Wheat development in a changing world

Wheat development in a changing world

Primary Supervisor:

Dr. Laura Dixon (School of Biology, University of Leeds)


Dr. Amanda Bretman (School of Biology, University of Leeds)

Project summary

How do we feed a growing population in a sustainable way during an era of unprecedented climate change? A key component to meeting this challenge is to develop crops which are innately robust against climate change without requiring more chemical inputs to maintain yield. But we can only do this if we have detailed understanding of the interaction between genotypes and environments that drive plant development. For example, wheat accounts for over 40% of the cereal production in the EU but we know relatively little about the daily environmental parameters which regulate its growth. This is because so far the genetic and molecular understanding of plant growth and development has largely been restricted to model plants under controlled conditions or larger seasonal changes. This is most likely due to a lack of tools and resources to study these parameters in crop plants in the field. This has now changed. Using defined germplasm and state-of-the-art technology to capture environmental parameters this project will identify and dissect how the environment is regulating the growth of our primary crop plant Triticum aestivum, bread wheat.

 Project description

Changes in the environment, in particular the new challenges which are occurring through the consequences of climate change, are impacting on final crop yields. Many of the grass crops, including the most widely grown crop in the UK – bread wheat, is particularly sensitive to temperature changes. However, very little is known regarding its growth phases in the field and how different environmental parameters effect these. Knowledge on these will enable us to target particular growth phases for improvement through selective breeding as well as provide information regarding yield prediction through capturing early developmental parameters. This is important in improving the sustainability of farming as accurate early yield predictions could lead to a decrease in field treatments during the growing season.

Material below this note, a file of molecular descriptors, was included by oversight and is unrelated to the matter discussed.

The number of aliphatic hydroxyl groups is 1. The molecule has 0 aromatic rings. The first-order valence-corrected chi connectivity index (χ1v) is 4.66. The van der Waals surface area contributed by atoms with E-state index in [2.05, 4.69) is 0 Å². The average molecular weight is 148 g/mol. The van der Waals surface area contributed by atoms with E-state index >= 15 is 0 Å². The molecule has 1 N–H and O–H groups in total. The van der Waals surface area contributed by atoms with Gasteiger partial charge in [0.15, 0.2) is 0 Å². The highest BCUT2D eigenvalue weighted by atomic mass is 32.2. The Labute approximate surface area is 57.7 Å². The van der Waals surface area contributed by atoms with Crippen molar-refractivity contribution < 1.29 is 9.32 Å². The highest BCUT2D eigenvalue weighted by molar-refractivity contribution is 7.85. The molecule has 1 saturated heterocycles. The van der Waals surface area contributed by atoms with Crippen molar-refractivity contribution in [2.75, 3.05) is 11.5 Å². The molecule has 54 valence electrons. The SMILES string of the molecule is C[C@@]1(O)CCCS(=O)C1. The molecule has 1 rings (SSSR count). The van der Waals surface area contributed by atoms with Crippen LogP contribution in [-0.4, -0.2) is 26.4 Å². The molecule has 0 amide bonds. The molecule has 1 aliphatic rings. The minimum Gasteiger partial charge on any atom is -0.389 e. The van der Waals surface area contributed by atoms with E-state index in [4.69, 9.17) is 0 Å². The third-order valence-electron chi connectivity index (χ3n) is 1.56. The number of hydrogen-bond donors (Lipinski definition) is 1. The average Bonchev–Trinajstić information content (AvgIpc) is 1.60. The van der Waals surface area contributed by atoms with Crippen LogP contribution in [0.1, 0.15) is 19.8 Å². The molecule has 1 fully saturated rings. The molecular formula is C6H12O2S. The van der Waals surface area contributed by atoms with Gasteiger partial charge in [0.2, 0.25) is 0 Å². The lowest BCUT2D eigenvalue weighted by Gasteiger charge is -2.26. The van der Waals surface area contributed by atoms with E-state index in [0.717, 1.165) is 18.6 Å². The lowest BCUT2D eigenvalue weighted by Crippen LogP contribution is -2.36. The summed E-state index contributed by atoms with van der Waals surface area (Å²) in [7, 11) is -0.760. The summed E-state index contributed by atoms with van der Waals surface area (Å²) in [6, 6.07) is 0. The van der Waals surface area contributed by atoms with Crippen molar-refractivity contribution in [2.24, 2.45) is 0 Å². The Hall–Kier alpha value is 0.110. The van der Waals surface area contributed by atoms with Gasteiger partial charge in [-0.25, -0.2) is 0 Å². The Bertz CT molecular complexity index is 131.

Conducting detailed analysis of plant growth in the field is essential to identify how climate variables are influence final crop

There are a number of key developmental phases in a wheat plants lifecycle which are regulators of final yield. The first is the transition from vegetative to floral growth, which in winter wheat is controlled by temperature via a process called vernalization [1]. The second is the growth of the tillers (stem elongation) which is controlled through photoperiod signals and finally the timing of the emergence of the wheat flower, duration of flowering and rate of grain filling. Using two sets of defined germplasm which vary for the key photoperiod gene (Ppd-1) or the key vernalization gene (Vrn1) field plots will be grown at the University of Leeds Farm and growth parameters measured through each of the first two growing seasons [2]. In addition, all of the major environmental parameters will be recorded using instrumentation installed at the Farm. This will include; daylength, temperature, soil temperature, precipitation, PAR, soil moisture and through use of a drone we will capture the change in ground cover provided by the crop and the timing of weed competition.

In addition, the same growth parameters on the same sets of germplasm will be measured under controlled glasshouse conditions. Through cross comparison of the data and correlation analysis with the environmental parameters a network will be developed of the key environmental triggers and limiters to wheat growth and how this are influenced by the Ppd and Vrn genes. This is particularly important as these genes are currently the major environmental responders in wheat as either winter, photoperiod sensitive or spring photoperiod insensitive varieties.